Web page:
If you’re using any of the Top 100 health websites in the world, there’s a good chance that sensitive medical data and identifying personal information could be shared with tech firms, advertisers and data brokers without your knowledge or consent. In the UK, the Financial Times recently conducted an investigation into 100 popular health websites – including WebMD, Healthline, Bupa and BabyCentre – to see what kind of data they were collecting from users and then sharing with third parties. As it turns out, 79% of these websites used web cookies to track users and then shared that information with third-party advertisers. And not one of these websites asked for the explicit consent of users to do this, a practice that is currently illegal under European privacy laws due to the sensitive nature of medical data.
Results of the FT investigation into health websites
As the Financial Times points out, there is nothing wrong with health websites using cookies, and there is nothing wrong with health websites using any data gleaned from those cookies to optimize overall website performance. That’s not the issue. The problem is that this web cookie data is then shared with advertisers and big tech firms like Google, Amazon and Microsoft, not to mention data brokers and smaller ad tech firms like ScoreCard, OpenX and AppNexus that nearly nobody has ever heard of.
Under the terms of the European General Data Protection Regulation (GDPR), medical information is classified as “special category” data and is considered to be much more sensitive than other data. As a result, medical data automatically triggers the need for companies to ask for the explicit consent of users if they plan to share it with third parties. In asking for this explicit consent, they must disclose what data they are collecting, with whom they are sharing it, and for what purpose.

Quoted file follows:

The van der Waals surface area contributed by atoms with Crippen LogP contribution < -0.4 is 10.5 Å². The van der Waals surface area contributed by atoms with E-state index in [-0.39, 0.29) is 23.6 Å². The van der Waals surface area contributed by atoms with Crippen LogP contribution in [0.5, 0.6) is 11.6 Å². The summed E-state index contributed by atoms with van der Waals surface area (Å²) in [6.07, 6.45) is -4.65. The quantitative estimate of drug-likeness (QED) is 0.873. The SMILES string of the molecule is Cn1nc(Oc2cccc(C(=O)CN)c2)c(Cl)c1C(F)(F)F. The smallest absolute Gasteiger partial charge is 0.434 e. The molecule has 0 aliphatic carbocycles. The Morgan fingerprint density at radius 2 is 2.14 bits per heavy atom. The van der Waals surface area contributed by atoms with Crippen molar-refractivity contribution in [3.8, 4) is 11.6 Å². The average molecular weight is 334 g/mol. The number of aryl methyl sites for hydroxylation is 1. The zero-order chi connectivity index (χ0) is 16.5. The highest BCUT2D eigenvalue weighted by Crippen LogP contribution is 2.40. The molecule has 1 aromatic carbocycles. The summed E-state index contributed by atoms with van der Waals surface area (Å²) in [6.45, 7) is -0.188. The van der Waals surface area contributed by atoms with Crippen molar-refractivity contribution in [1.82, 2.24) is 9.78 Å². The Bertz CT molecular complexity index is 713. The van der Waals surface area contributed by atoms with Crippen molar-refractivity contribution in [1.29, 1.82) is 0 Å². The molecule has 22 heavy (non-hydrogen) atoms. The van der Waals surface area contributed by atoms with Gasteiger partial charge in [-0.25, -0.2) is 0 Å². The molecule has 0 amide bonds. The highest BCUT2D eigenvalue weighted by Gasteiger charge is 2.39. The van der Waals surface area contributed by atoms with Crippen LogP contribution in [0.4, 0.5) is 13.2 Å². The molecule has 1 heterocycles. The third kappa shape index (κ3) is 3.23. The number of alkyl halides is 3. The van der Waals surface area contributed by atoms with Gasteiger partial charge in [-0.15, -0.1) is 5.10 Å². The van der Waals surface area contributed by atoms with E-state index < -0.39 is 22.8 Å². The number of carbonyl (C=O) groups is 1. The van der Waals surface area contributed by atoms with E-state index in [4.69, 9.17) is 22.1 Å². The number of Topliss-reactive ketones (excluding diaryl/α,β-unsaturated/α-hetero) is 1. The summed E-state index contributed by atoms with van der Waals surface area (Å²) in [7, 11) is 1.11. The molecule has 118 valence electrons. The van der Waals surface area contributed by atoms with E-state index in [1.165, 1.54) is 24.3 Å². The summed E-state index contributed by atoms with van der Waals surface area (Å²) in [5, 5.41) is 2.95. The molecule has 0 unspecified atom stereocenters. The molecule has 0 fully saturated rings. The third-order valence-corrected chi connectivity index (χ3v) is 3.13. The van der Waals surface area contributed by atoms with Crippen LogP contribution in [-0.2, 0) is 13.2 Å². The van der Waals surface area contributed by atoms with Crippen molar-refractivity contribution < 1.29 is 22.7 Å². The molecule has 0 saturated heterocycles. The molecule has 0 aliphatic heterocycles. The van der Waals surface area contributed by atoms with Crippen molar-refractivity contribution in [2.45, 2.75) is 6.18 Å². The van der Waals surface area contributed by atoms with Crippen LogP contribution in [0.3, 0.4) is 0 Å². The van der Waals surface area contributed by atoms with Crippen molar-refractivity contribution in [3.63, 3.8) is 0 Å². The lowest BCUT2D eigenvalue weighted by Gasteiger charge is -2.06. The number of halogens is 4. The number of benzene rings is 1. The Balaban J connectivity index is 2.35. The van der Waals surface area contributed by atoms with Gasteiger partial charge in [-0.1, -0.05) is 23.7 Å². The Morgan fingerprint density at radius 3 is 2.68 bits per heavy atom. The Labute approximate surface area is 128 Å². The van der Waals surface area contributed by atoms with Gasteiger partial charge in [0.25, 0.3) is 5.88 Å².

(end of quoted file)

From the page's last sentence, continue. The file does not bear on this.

During the investigation, the Financial Times found that health information search terms like “drug overdose” and “abortion” were routinely being shared with third parties. Moreover, the Financial Times identified several different classes of medical data that were being shared with these firms, including medical diagnoses, symptoms, prescriptions, names of specific drugs and even menstrual and fertility data. The most active third parties gaining access to this medical data were Google (via its DoubleClick online advertising unit), Amazon, Facebook and Microsoft. 78% of health websites, in fact, share medical data with DoubleClick, and another 48% of health websites share medical data with Amazon.
Big tech firms, medical data and online advertising
The natural question becomes: Why exactly are these big tech firms looking to acquire this medical data? The easiest answer, of course, is that this medical data becomes another way for these firms to serve up targeted ads to users. Presumably, if Google knows that you have been searching for “heart disease symptoms,” it will be able to serve up targeted ads to match. That would help to explain why DoubleClick was the No. 1 biggest culprit in this medical data scandal involving health websites sharing sensitive data.